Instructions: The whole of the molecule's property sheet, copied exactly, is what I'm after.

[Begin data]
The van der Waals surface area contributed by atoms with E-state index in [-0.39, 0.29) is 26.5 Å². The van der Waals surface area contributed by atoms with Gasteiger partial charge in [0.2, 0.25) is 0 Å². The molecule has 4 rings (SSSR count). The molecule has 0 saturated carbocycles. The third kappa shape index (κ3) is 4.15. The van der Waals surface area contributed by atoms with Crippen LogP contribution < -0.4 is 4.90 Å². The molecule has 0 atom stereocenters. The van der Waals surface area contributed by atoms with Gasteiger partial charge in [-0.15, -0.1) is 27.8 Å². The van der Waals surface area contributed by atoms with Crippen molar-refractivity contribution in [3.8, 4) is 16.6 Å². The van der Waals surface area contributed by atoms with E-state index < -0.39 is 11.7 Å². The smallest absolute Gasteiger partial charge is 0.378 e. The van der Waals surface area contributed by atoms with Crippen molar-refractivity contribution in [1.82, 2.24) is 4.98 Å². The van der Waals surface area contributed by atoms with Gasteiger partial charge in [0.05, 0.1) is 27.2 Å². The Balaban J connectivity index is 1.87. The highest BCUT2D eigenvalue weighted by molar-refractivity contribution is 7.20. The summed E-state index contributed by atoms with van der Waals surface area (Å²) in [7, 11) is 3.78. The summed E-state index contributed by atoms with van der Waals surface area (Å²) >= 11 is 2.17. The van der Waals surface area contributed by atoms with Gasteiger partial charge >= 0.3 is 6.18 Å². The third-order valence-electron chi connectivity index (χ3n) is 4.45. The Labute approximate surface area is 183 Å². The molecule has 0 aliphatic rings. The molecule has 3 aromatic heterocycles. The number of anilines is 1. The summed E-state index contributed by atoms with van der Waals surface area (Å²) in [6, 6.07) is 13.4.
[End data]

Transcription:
The van der Waals surface area contributed by atoms with E-state index in [-0.39, 0.29) is 26.5 Å². The van der Waals surface area contributed by atoms with Gasteiger partial charge in [0.2, 0.25) is 0 Å². The molecule has 4 rings (SSSR count). The molecule has 0 saturated carbocycles. The third kappa shape index (κ3) is 4.15. The van der Waals surface area contributed by atoms with Crippen LogP contribution < -0.4 is 4.90 Å². The molecule has 0 atom stereocenters. The van der Waals surface area contributed by atoms with Gasteiger partial charge in [-0.15, -0.1) is 27.8 Å². The van der Waals surface area contributed by atoms with Crippen molar-refractivity contribution in [3.8, 4) is 16.6 Å². The van der Waals surface area contributed by atoms with E-state index < -0.39 is 11.7 Å². The smallest absolute Gasteiger partial charge is 0.378 e. The van der Waals surface area contributed by atoms with Crippen molar-refractivity contribution in [1.82, 2.24) is 4.98 Å². The van der Waals surface area contributed by atoms with Gasteiger partial charge in [0.05, 0.1) is 27.2 Å². The Balaban J connectivity index is 1.87. The highest BCUT2D eigenvalue weighted by molar-refractivity contribution is 7.20. The summed E-state index contributed by atoms with van der Waals surface area (Å²) in [7, 11) is 3.78. The summed E-state index contributed by atoms with van der Waals surface area (Å²) >= 11 is 2.17. The van der Waals surface area contributed by atoms with Gasteiger partial charge >= 0.3 is 6.18 Å². The third-order valence-electron chi connectivity index (χ3n) is 4.45. The Labute approximate surface area is 183 Å². The molecule has 0 aliphatic rings. The molecule has 3 aromatic heterocycles. The number of anilines is 1. The summed E-state index contributed by atoms with van der Waals surface area (Å²) in [6, 6.07) is 13.4.